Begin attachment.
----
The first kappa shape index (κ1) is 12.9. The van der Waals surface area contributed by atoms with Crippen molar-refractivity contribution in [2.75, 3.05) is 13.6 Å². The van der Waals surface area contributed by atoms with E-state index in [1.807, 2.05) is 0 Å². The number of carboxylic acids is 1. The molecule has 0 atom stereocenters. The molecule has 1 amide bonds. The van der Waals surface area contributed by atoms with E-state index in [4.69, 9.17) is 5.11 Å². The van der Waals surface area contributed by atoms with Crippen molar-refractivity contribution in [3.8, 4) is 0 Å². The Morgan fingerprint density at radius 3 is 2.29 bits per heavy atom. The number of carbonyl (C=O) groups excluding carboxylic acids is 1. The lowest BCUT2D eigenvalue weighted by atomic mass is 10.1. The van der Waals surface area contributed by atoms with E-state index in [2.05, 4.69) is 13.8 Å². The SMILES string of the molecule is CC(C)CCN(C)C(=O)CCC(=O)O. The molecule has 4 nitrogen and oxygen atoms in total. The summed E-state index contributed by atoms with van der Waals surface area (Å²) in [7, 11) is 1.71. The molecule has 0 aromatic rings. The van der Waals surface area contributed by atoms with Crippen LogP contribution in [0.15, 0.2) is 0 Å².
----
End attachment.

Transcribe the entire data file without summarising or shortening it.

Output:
The first kappa shape index (κ1) is 12.9. The van der Waals surface area contributed by atoms with Crippen molar-refractivity contribution in [2.75, 3.05) is 13.6 Å². The van der Waals surface area contributed by atoms with E-state index in [1.807, 2.05) is 0 Å². The number of carboxylic acids is 1. The molecule has 0 atom stereocenters. The molecule has 1 amide bonds. The van der Waals surface area contributed by atoms with E-state index in [4.69, 9.17) is 5.11 Å². The van der Waals surface area contributed by atoms with Crippen molar-refractivity contribution in [3.8, 4) is 0 Å². The Morgan fingerprint density at radius 3 is 2.29 bits per heavy atom. The number of carbonyl (C=O) groups excluding carboxylic acids is 1. The lowest BCUT2D eigenvalue weighted by atomic mass is 10.1. The van der Waals surface area contributed by atoms with E-state index in [2.05, 4.69) is 13.8 Å². The SMILES string of the molecule is CC(C)CCN(C)C(=O)CCC(=O)O. The molecule has 4 nitrogen and oxygen atoms in total. The summed E-state index contributed by atoms with van der Waals surface area (Å²) in [7, 11) is 1.71. The molecule has 0 aromatic rings. The van der Waals surface area contributed by atoms with Crippen LogP contribution in [0.15, 0.2) is 0 Å².